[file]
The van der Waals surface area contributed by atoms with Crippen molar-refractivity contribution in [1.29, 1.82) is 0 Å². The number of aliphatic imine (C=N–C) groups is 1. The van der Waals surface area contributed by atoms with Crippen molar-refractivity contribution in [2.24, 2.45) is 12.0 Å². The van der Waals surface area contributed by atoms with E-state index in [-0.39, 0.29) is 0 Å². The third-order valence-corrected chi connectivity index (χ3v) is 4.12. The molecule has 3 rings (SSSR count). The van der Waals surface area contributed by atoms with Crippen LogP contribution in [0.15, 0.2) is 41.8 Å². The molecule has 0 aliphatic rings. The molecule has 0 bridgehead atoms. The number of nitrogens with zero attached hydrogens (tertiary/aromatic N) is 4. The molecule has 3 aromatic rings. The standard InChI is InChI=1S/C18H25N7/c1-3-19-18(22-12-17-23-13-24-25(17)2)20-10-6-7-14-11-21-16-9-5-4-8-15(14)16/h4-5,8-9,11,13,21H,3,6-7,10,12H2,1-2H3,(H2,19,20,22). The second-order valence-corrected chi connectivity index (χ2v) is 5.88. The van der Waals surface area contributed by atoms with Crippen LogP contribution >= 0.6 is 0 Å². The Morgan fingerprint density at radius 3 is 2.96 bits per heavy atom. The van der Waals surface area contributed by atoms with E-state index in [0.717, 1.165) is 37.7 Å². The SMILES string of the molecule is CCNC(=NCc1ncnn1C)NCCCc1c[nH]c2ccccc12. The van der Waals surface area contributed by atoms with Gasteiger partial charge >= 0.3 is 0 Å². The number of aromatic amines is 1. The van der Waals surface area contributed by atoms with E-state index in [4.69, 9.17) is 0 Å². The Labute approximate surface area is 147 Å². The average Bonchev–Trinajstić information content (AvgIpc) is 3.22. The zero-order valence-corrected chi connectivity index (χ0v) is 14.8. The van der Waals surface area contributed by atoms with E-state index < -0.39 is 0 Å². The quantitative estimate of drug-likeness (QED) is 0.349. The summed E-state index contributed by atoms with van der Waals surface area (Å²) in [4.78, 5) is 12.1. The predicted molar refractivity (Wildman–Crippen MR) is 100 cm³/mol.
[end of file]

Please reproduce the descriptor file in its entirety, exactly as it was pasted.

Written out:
The van der Waals surface area contributed by atoms with Crippen molar-refractivity contribution in [1.29, 1.82) is 0 Å². The number of aliphatic imine (C=N–C) groups is 1. The van der Waals surface area contributed by atoms with Crippen molar-refractivity contribution in [2.24, 2.45) is 12.0 Å². The van der Waals surface area contributed by atoms with E-state index in [-0.39, 0.29) is 0 Å². The third-order valence-corrected chi connectivity index (χ3v) is 4.12. The molecule has 3 rings (SSSR count). The van der Waals surface area contributed by atoms with Crippen LogP contribution in [0.15, 0.2) is 41.8 Å². The molecule has 0 aliphatic rings. The molecule has 0 bridgehead atoms. The number of nitrogens with zero attached hydrogens (tertiary/aromatic N) is 4. The molecule has 3 aromatic rings. The standard InChI is InChI=1S/C18H25N7/c1-3-19-18(22-12-17-23-13-24-25(17)2)20-10-6-7-14-11-21-16-9-5-4-8-15(14)16/h4-5,8-9,11,13,21H,3,6-7,10,12H2,1-2H3,(H2,19,20,22). The second-order valence-corrected chi connectivity index (χ2v) is 5.88. The van der Waals surface area contributed by atoms with Crippen LogP contribution >= 0.6 is 0 Å². The Morgan fingerprint density at radius 3 is 2.96 bits per heavy atom. The van der Waals surface area contributed by atoms with E-state index in [0.717, 1.165) is 37.7 Å². The SMILES string of the molecule is CCNC(=NCc1ncnn1C)NCCCc1c[nH]c2ccccc12. The van der Waals surface area contributed by atoms with Gasteiger partial charge >= 0.3 is 0 Å². The number of aromatic amines is 1. The van der Waals surface area contributed by atoms with E-state index in [4.69, 9.17) is 0 Å². The Labute approximate surface area is 147 Å². The average Bonchev–Trinajstić information content (AvgIpc) is 3.22. The zero-order valence-corrected chi connectivity index (χ0v) is 14.8. The van der Waals surface area contributed by atoms with E-state index < -0.39 is 0 Å². The quantitative estimate of drug-likeness (QED) is 0.349. The summed E-state index contributed by atoms with van der Waals surface area (Å²) in [4.78, 5) is 12.1. The predicted molar refractivity (Wildman–Crippen MR) is 100 cm³/mol.